One of the more eyebrow-raising aspects of the book was Hugh Hefner being championed as an advocate for body acceptance and for fighting censorship in the book’s final chapter. There probably weren’t many stories out at the time of writing about the treatment of Playboy bunnies or the sordid things that went on in his mansion, these things didn’t really come to light until more recently after his death, but it’s still just a little unusual that he’s given more pages and space than the likes of Baxandall and Reverend Ilsley Boone. Madonna and Lady Godiva are also in this list of body positive champions, interestingly.
It’s an overall uplifting chapter after so much time spent discussing repression and censorship, even with these unusual choices, and full of names worth researching more.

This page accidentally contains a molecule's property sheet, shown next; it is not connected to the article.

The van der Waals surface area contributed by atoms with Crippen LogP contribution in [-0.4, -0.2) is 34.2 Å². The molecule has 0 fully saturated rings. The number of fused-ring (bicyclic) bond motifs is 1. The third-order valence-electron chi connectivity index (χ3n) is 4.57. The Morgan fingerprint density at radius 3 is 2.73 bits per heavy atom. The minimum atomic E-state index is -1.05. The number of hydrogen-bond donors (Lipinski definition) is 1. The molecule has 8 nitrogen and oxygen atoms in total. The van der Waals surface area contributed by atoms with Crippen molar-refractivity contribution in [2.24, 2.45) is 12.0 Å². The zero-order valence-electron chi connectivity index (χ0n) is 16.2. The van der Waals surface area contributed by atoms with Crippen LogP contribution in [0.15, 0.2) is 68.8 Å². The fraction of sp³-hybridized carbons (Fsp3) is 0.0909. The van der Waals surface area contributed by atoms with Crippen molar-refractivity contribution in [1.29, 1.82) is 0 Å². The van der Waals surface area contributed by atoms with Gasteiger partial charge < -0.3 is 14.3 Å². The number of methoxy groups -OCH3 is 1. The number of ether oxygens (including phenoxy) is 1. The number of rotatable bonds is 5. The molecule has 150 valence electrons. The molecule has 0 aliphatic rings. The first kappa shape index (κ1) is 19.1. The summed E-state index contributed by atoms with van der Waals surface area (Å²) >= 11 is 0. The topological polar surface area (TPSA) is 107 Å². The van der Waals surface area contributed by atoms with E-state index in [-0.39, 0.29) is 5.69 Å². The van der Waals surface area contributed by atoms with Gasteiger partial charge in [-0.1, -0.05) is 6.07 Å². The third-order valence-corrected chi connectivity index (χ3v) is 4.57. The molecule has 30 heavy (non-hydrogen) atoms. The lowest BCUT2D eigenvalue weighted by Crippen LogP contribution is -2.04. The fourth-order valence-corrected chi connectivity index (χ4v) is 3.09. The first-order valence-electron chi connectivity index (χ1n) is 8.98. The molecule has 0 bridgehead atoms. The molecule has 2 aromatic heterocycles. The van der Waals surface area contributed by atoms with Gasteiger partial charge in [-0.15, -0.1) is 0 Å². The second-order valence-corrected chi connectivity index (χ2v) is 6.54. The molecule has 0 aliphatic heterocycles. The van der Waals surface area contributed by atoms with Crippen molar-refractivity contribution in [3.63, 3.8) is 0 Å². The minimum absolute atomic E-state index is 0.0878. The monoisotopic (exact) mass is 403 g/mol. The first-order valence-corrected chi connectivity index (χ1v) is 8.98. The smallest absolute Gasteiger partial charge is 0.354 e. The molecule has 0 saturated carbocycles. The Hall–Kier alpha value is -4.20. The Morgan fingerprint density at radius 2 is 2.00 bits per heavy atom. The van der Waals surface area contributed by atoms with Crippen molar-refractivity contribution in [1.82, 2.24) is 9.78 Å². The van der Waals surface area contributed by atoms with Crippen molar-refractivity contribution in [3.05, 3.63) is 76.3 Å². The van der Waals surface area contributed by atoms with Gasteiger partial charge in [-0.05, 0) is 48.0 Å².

That is one great thing about the book as a whole: I was constantly pausing mid page to look up and learn more about historical figures and events that Smith mentions; his writing encouraging the reader to dig deeper.
If you like a challenging read
Ultimately, while it does feel outdated in places, and certain parts are repetitive (a product of this book possibly being more of a collection of things Smith has written over the course of several years), Naked Fear is still a worthy read if you want to better understand how western colonial cultures have been suppressing and censoring the human body and what it does for generations. 🪐